The following wildlife habitats fall within this parish. They are listed according to their associated landscape type or local character area.
If you want more information about any of the sites of special scientific interest (SSSIs) listed below, take a look at English Nature's Nature on the Map website. It may also be possible to find out a bit more about the unnamed wildlife habitats in the parish by contacting the Thames Valley Environmental Records Centre (email@example.com) and quoting the site code next to the habitat description.
The majority of these wildlife habitats are on private land and access to them is not possible without permission of the landowner, unless there is a statutory right of way. However, many wildlife habitats in the county are open to the public. More information on these can be obtained from the Oxfordshire Nature Conservation Forum.
Site Code: 42X07/1/2
Lying next to the River Cherwell, Bestmoor has a long history of use as a hay meadow. It was the hay lot meadow for Somerton village where lots were drawn to decide which part of the meadow local people could cut. Although there has been some agricultural improvement in the past through the use of fertilizers a range of meadowland wildflowers are present. Such grassland is described as semi-improved. Meadows such as this are a national priority for nature conservation.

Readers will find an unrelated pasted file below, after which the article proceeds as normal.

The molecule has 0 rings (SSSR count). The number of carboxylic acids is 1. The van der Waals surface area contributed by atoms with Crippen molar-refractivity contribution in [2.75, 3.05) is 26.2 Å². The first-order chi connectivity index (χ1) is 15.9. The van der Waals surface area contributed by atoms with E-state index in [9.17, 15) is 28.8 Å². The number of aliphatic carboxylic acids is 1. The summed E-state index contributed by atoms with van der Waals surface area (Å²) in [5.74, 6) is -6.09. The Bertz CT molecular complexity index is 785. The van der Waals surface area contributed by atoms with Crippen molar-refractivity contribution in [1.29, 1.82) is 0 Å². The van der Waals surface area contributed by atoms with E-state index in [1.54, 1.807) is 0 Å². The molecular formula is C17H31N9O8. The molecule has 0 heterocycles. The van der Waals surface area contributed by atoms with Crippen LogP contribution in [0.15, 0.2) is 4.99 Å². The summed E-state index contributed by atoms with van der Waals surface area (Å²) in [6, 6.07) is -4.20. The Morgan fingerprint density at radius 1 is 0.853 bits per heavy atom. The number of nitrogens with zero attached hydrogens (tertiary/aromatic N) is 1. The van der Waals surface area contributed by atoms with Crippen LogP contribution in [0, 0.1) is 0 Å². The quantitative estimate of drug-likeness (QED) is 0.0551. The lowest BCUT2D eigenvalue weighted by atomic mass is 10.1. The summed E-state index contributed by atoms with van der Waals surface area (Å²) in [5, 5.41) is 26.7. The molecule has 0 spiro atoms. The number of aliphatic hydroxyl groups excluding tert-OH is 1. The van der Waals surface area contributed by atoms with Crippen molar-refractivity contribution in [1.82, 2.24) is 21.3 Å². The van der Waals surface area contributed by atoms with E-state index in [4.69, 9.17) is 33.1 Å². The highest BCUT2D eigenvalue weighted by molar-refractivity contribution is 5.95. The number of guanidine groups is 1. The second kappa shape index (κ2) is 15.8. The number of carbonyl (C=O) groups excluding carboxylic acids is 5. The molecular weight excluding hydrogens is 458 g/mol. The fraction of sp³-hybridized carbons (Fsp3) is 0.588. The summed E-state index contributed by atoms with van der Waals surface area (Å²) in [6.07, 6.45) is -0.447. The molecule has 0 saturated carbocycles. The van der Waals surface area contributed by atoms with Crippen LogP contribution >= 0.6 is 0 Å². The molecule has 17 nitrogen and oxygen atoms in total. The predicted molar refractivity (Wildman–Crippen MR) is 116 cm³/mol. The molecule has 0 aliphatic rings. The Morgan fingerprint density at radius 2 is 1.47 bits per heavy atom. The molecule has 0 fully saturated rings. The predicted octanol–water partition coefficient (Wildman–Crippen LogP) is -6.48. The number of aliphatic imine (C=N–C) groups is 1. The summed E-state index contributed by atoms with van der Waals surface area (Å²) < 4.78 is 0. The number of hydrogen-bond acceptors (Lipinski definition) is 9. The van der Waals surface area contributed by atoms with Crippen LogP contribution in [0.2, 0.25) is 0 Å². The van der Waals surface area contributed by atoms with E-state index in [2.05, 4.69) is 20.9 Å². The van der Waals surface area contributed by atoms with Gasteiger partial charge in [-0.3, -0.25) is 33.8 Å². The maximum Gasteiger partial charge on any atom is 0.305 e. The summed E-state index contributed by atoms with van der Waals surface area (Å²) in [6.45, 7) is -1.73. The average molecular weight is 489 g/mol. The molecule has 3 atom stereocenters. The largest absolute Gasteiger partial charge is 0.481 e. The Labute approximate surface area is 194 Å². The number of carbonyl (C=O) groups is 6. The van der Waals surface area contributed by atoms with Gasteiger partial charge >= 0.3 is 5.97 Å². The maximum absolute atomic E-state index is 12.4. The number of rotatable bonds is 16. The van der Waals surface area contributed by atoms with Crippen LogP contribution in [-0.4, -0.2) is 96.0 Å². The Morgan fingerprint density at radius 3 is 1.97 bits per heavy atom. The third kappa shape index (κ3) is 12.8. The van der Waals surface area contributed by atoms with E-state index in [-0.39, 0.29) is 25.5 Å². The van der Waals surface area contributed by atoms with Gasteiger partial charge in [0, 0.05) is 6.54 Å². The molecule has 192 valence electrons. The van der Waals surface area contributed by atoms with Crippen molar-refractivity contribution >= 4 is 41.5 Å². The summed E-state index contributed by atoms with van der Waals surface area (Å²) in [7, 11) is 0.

Most importantly the site has the largest UK population of the rare narrow-leaved water-dropwort which comprises well over 50% of the total numbers in the country. Other wildflowers found here include meadow-rue, ragged robin and sneezewort. It lies within the Cherwell Valley (Nell Bridge to Somerton) County Wildlife Site (see separate description).